Restaurants in Prescott Valley

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Cuppers Coffee House

Cuppers Coffee House’s atmosphere isn't the only thing that makes it memorable. Sure, the shop is housed inside of a Victorian home—the last in Arizona with wooden quoins on its corners—but the carefully selected coffee and handmade drinks served inside make the quaint surrounds feel all the more special. The staff strives to curate an upper-tier selection of organic javas; after all, a “cupper” is the name for a professional coffee taste-tester. And so they use Arizona-roasted Arabica beans and feature two single origin blends–-one dark and one light––each week. From there, they blend coffee with milk to create creamy frappes and melt Dutch cocoa, Ghirardelli, and Mexican chocolate into a range of mochas. As for their espresso, they keep that recipe top-secret: they roast a special combination of beans to give it a chocolate undertone, like nearly every satirical essay written by Willy Wonka. While many of the beverages sound good enough to eat, Cuppers Coffee House also serves breakfast and lunch plates to quell munchies all day. Homemade syrup and whipped cream top crispy Belgium waffles and thin, "skinny" pancakes, while savory selections include house-made quiche and albacore tuna salad stuffed betwixt thick slices of toasted wheat bread. As for dessert, Cuppers has that covered, too: the staff bakes fresh cupcakes, lemon bars, scones, muffins, and coffeecake in house.

226 S Cortez St
Prescott,
AZ
US

From its humble beginnings in Kankakee, Illinois, in 1938, Dairy Queen has grown from a delicious experiment in soft-serve ice cream to a household name with more than 5,900 restaurants around the world. The shop's signature frozen delights are built upon frosty foundations of creamy chocolate or vanilla soft serve, which swirl idyllically into cones, cups, sundaes, Peanut Buster parfaits, and the chain's iconic Blizzard treats, blended with crumbled candy and other mix-ins. Ice-cream cakes cleverly conceal surprise fillings of fudge and chocolate crunch between layers of vanilla and chocolate ice cream, providing sweet, sliceable sustenance for birthday parties and other special occasions.

Fruit rules the roost on the other side of the slushy emporium, where Orange Julius blends its signature frothy drinks crafted from fruit juice, ice, and a "magic” powdered sweetener that explains why they disappear from most customers’ cups minutes after the first delicious sip. Real fruit purée forms the basis for the shop's smoothies, which also come in diet-friendly light versions that boast one-third fewer calories than regular smoothies.

3250 Gateway Blvd
Prescott,
AZ
US

On a roadside in the Verde Valley, a restaurant beckons to passersby with the scents of hearty, home-cooked Southern and Southwestern cuisine. Nate's Cowboy Cafe relishes in its charming frontier aesthetic, a place where guests can sink their teeth into a well-marbled, charbroiled ribeye, sip margaritas from mason jars, or say "consarn it" without attracting any funny looks. Friendly, cowboy-hat clad servers roll out pints of frosty beer and plates laden with country-fried steaks, smoked-salmon tacos, and succulent, slow-cooked baby back ribs.

1481 West Highway 89A
Clarkdale,
AZ
US

When the sun rises and sets over Sedona—which enjoys an average of 330 sunny days per year—the surrounding red rock buttes radiate a phosphorous glow. The mountain trails and rugged canyons of Coconino National Forest offer an abundance of hiking, biking, and climbing opportunities. A hike along Airport Mesa Trail, 2 miles south of the hotel, affords panoramic views of this fiery silhouette punctuated by the spindly towers of Cathedral Rock and the slopes of Capitol Butte. Sedona's striking landscape has attracted an eclectic community of artists, many of whom display their work in Tlaquepaque. Modeled after a traditional Mexican village, this vibrant, cobblestoned arts district boasts more than 40 specialty shops and galleries, all within a mile of the hotel.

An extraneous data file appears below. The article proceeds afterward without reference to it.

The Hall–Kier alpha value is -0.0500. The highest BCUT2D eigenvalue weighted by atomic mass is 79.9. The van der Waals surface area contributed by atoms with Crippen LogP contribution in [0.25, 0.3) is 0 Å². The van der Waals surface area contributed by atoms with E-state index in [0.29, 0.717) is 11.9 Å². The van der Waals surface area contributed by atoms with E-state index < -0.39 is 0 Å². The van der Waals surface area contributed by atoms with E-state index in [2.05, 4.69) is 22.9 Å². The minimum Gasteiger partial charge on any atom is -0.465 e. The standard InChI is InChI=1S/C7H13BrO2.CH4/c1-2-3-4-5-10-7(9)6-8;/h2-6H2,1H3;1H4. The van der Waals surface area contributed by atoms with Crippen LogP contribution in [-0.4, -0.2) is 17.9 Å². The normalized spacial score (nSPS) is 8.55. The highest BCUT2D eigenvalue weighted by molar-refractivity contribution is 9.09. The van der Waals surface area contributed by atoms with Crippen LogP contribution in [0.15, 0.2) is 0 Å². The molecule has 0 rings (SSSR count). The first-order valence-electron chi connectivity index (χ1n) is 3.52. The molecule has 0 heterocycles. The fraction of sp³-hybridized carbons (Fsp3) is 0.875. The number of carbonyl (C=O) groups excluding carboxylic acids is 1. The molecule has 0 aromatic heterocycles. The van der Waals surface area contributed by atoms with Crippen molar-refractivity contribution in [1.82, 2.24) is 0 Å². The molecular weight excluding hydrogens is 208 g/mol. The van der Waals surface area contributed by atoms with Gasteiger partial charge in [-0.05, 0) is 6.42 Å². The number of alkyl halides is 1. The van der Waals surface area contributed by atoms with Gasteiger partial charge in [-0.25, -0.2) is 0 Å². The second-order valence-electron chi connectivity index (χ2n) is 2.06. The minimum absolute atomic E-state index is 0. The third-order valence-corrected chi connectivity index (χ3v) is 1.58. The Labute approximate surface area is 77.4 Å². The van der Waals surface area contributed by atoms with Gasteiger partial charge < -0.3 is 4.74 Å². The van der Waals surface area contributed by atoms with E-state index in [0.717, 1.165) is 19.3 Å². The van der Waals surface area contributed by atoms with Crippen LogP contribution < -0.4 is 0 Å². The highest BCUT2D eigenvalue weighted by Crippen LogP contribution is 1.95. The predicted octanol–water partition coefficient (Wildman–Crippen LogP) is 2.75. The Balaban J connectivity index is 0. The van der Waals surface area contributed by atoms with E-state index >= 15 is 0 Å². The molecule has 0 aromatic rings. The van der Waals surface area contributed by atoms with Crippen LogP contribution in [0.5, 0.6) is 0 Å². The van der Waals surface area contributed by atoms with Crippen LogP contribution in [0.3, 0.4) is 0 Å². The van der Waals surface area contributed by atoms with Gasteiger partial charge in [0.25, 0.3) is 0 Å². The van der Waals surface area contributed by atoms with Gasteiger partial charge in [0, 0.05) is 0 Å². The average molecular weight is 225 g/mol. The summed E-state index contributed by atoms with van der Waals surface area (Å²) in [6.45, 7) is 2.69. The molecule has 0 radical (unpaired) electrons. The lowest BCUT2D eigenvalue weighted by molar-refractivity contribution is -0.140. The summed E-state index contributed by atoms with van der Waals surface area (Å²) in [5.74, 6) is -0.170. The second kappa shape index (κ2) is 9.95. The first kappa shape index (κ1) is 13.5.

160 Portal Ln
Sedona,
AZ
US

If drinking tea makes one wise, WhiteAugust has more wisdom than a microfiche containing two centuries of Greek philosophy. Green teas such as the Meyer-lemon-infused Playful Daydream ($5.50 for 50g, $10.50 for 100g) and the raspberry- and pomegranate-flavored Morning Geisha ($9.25/$17.75) satisfy the greenest cravings, while spicily colorful Kaleidoscope ($5.95/$9.95) and bold, vanilla-beaned Constellations ($15/$29.95) represent the richness of moderately caffeinated black teas. Whites, oolongs, herbal reme-teas, and the audacious new Camellia Sin teas help round out an impressive collection of rejuvenating extracts that will soon overflow and overwhelm the earth with pungent potabilities.

320 N State Route 89A
Sedona,
AZ
US

Mago Cafe's eclectic Korean menu shares the spotlight with the café curator's encyclopedia of rich Sedona history. Steam billows from clay bowls of savory Korean stews ($13.95–$14.95), and razor-thin rib eye swan dives into the Olympic-size depths of mushroom-and-onion sauce in the Bul-Go-Ki plate ($15.95). A vegetable Jeon ($9.95) walks the line between pancake and pizza with produce trimmings, and a Volcano Vegetables stir-fry ($12.95) erupts with 15 vegetables that cascade into a sea of rice and organic greens. The piled-high stuffings in a selection of sandwiches—including the cayenne-peppered Red Rock hot tofu ($9.95)—peer over the edges of four artisan breads and arrive, like a newborn Cabbage Patch Kid, blanketed in organic romaine, tomatoes, and sprouts.

207 N State Route
Sedona,
AZ
US